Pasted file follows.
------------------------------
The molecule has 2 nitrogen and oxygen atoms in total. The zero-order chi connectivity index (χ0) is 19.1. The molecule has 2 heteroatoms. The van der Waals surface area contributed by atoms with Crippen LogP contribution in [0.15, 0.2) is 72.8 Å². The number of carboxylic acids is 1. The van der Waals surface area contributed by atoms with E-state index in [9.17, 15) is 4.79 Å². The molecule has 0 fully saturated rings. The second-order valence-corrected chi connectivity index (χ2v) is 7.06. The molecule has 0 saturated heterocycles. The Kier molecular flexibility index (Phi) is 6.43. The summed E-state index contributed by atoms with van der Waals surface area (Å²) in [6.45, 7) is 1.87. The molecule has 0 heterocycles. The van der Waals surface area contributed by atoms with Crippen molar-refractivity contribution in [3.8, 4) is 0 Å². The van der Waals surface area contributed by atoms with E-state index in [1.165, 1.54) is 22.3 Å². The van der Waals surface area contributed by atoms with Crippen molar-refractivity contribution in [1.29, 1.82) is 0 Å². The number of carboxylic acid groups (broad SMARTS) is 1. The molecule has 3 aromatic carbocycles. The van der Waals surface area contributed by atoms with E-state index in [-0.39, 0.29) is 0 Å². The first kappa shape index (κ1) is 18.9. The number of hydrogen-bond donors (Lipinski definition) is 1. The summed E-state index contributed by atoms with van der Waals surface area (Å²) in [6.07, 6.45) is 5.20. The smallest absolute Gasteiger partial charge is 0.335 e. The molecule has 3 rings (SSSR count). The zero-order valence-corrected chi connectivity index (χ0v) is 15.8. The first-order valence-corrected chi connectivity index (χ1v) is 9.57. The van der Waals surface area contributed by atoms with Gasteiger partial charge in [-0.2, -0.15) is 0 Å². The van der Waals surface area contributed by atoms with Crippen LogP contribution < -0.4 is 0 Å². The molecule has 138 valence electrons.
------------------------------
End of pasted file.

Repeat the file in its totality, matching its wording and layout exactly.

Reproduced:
The molecule has 2 nitrogen and oxygen atoms in total. The zero-order chi connectivity index (χ0) is 19.1. The molecule has 2 heteroatoms. The van der Waals surface area contributed by atoms with Crippen LogP contribution in [0.15, 0.2) is 72.8 Å². The number of carboxylic acids is 1. The van der Waals surface area contributed by atoms with E-state index in [9.17, 15) is 4.79 Å². The molecule has 0 fully saturated rings. The second-order valence-corrected chi connectivity index (χ2v) is 7.06. The molecule has 0 saturated heterocycles. The Kier molecular flexibility index (Phi) is 6.43. The summed E-state index contributed by atoms with van der Waals surface area (Å²) in [6.45, 7) is 1.87. The molecule has 0 heterocycles. The van der Waals surface area contributed by atoms with Crippen molar-refractivity contribution in [3.8, 4) is 0 Å². The van der Waals surface area contributed by atoms with E-state index in [1.165, 1.54) is 22.3 Å². The van der Waals surface area contributed by atoms with Crippen molar-refractivity contribution in [1.29, 1.82) is 0 Å². The number of carboxylic acid groups (broad SMARTS) is 1. The molecule has 3 aromatic carbocycles. The van der Waals surface area contributed by atoms with E-state index in [-0.39, 0.29) is 0 Å². The first kappa shape index (κ1) is 18.9. The number of hydrogen-bond donors (Lipinski definition) is 1. The summed E-state index contributed by atoms with van der Waals surface area (Å²) in [6.07, 6.45) is 5.20. The smallest absolute Gasteiger partial charge is 0.335 e. The molecule has 3 rings (SSSR count). The zero-order valence-corrected chi connectivity index (χ0v) is 15.8. The first-order valence-corrected chi connectivity index (χ1v) is 9.57. The van der Waals surface area contributed by atoms with Gasteiger partial charge in [-0.2, -0.15) is 0 Å². The van der Waals surface area contributed by atoms with Crippen LogP contribution < -0.4 is 0 Å². The molecule has 138 valence electrons.